I have to admit that I have returned to this image on more than several occasions trying to figure out how to properly frame how I feel about this image without sounding either pompous or like a jackass. Hopefully I can explain myself effectively so indulge me for a bit, if you will.
On the surface, this image does nothing for me, personally, and that should be okay. Not everyone can connect with every image posted. If people did, it would make being a professional photographer so much easier. Yet, as I mentioned, I kept coming back to this image because it does have a certain something that I just couldn't place my finger on, until it hit me what it was, and I'll explain that later. First, I want to share my initial gut reaction to this image. Mind you, these are my subjective feelings and should not be taken as a slam against Frank's abilities as a photographer. We all know better than that, as evidenced by his other postings here on the forum.
On first viewing I thought this image was rather banal and seemed like an afterthought attempt to create something artistic from something so pedestrian. Particularly in the processing that, for me, failed at achieving its goal in enticing anything more than a second glance. Yes, I know how that sounds but, we have all had thoughts like these and, more unfortunately, have created images deserving of such harsh criticism. I know I have so let's reserve backlash for another time.
Then I thought... "what if this is meant as a sly prank to see how many attaboys a mediocre image can receive?" That would be brilliant! It was at that point that I stepped away without commenting to see where this image would go, and go it did. I prefer to think that Frank had a genuine desire to create something worthy of exploration with this image and that he did have a specific goal in mind when originally composing the image. I also stick to my original analysis and feel this image isn't as strong as all the praise give it credit for.
Am I missing something? Are others seeing something I am not? Why do they like it so much and I don't? Is everyone else just freer with their attaboys than I am? Then it hit me. I've seen this image before...
Well, not this image, to be fair, but many others by noted photographers who have also lauded such praise for a seemingly mediocre image. So what is the one thing I was missing? Historical perspective. I had been looking at this with the idea that Frank was attempting to create some highbrow piece of art from so pedestrian a subject. After all, we have all seen awe inspiring work of far less remarkable subjects by many great photographers.
Interestingly enough, I recently defended against this very same negative position with other naysayers on a similar topic elsewhere. A presenter was discussing composition in a video and using some works by Henri Cartier-Bresson as an example. He applied a variety of compositional grids to stress a point and someone commented to the effect of, "place enough lines on any image and you can make it fit into some form of composition," and that the presenter was, "over complicating matters." I felt the commentor was missing the presenter's point, much like I was missing the point of other's comments here.
Once that switch was triggered in my brain this image took on a whole new perspective for me and created a chain reaction of understanding. I came to appreciate its value more by seeing how the individual elements were more than the sum of its parts, as they say. As a study in technique and composition we have all been there. That is how we perfect our craft, by experimenting and, more importantly, by failing. But it was the historical aspect of this image that altered my thinking.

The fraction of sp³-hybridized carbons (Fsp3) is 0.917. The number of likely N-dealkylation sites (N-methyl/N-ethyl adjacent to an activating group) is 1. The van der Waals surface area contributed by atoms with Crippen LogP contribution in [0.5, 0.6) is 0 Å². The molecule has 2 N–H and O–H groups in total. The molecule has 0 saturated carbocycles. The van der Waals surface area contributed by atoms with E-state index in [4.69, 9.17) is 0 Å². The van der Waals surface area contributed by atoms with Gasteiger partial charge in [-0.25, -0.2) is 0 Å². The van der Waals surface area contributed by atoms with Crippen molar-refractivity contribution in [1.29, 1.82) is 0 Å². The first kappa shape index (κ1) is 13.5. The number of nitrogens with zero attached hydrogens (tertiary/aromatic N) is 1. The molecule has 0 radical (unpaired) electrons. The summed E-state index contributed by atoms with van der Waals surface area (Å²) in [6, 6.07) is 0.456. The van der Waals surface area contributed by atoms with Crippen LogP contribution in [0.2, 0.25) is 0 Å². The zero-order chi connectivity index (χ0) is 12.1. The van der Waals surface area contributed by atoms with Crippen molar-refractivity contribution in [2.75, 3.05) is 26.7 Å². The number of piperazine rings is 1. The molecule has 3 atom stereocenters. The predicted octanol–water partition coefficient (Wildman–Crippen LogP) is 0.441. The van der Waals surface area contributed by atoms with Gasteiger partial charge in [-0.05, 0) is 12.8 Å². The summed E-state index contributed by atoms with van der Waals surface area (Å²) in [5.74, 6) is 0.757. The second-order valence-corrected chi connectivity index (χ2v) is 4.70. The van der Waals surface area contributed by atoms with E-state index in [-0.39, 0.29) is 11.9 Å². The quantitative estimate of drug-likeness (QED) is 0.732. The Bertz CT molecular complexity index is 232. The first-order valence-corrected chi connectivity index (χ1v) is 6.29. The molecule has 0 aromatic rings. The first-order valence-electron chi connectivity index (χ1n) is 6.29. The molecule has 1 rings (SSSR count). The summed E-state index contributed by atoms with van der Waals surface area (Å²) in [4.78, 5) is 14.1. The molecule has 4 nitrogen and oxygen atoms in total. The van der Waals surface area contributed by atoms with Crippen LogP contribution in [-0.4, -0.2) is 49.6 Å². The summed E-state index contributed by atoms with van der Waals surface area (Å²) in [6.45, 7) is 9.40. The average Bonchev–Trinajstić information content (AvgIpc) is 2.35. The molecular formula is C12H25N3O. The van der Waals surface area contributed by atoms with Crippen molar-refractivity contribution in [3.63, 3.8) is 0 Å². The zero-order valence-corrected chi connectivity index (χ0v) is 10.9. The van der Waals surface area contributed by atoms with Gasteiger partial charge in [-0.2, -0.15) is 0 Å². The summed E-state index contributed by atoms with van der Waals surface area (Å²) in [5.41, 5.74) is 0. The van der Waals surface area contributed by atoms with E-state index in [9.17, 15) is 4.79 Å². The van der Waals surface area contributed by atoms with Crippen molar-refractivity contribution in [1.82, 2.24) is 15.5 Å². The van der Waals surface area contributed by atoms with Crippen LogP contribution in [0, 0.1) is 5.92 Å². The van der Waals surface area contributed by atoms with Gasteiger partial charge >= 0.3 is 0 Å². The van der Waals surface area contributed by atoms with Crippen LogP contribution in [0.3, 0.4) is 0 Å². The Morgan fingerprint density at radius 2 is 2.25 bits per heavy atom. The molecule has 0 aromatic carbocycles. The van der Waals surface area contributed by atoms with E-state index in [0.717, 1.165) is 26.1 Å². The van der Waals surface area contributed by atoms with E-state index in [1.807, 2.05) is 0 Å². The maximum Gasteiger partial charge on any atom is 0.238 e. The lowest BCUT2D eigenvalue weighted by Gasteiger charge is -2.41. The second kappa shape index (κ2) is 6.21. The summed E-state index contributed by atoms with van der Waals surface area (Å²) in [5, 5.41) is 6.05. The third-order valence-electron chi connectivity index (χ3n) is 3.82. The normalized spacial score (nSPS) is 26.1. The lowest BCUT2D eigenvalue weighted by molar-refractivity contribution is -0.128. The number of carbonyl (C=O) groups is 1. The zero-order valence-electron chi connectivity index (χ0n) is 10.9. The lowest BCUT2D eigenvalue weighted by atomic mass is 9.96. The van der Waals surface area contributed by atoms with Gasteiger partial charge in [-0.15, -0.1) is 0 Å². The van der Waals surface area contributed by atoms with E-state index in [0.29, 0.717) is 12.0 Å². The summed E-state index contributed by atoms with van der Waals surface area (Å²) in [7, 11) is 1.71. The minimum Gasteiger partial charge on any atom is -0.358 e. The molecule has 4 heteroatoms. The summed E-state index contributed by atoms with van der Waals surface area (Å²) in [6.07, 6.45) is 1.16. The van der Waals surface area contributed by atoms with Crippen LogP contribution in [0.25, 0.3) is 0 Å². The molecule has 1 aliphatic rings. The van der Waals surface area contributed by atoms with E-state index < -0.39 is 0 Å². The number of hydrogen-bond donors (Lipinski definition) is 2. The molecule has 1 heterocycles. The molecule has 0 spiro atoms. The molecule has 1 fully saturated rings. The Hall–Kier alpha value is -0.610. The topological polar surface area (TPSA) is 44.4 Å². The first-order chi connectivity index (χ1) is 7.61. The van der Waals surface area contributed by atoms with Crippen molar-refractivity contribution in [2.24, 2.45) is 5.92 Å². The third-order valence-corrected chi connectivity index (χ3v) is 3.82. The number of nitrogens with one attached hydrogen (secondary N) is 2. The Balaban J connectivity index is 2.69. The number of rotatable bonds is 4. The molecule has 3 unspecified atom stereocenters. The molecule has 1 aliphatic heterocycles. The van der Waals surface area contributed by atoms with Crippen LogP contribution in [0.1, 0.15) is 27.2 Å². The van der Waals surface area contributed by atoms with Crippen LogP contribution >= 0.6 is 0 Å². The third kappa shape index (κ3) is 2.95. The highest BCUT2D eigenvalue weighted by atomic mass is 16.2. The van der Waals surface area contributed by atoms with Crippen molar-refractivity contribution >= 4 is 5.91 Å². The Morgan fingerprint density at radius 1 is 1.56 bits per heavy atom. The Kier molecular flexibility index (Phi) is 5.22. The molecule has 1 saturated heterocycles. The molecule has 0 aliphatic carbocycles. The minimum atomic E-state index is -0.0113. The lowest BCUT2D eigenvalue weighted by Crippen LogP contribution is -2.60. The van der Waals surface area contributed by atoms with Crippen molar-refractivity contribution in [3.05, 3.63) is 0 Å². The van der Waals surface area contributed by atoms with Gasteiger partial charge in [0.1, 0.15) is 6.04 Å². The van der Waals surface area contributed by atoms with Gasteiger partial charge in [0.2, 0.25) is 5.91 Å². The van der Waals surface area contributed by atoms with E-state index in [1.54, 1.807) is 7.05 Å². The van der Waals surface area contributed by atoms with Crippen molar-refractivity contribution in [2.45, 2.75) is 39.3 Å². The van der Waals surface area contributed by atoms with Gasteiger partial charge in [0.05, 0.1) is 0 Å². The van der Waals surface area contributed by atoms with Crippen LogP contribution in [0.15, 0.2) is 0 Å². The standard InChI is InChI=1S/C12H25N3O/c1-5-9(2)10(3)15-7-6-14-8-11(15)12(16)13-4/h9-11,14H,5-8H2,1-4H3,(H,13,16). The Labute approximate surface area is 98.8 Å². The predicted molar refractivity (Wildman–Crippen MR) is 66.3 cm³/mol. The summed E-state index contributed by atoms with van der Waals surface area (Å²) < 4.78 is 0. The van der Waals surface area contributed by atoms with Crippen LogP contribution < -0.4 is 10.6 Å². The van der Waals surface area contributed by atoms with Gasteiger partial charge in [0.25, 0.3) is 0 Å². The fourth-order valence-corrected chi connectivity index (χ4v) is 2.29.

Here we have a door that has definitely seen it's share of years. The metal plate of the latch and lock give hint to its age. Contrasting that old feeling is the modern lettering on the glass and, more importantly, the vague view of the interior with its modern light fixtures and seemingly clean, spartan interior. Who knows how long the building will stand or how long the gallery will last (at this location at least). This is not an image for today but one for tomorrow and that's what I mean when I said, "I've seen this image before."
Look through any past notable photographer's body of work and you'll come across an image so full of historical nostalgia due to its age and relevance in which the value has advanced because of its attachment to the photographer's name. In other words, a snapshot that, because of content and context, has attained a higher value and not because of any technical merit.
Not to say Frank's image has no value, because it does. Just on a narrower level or on an emotional level (rather than monetary). Frank, for one, gives it value for the time and effort he put into creating it. The owner of the gallery may see value as it represents a current view of his establishment. Others involved with the photographer or the gallery or the neighborhood may also see value in this image. The further one gets from any of these elements, though, the lower that value becomes. That is why I was unable to see that value. I was too far removed from it to see it for what it was. To appreciate it for its content and intent rather than any artistic merits.
So, for me, it was a lesson learned. Just because I could not see the image's value up front doesn't mean it's not there.
Hopefully I've explained this well enough and that you (Frank) realize this is not any form of disrespect towards your image and...
...as usual, this is only my two bits.
"If you didn't learn something new today, you wasted a day."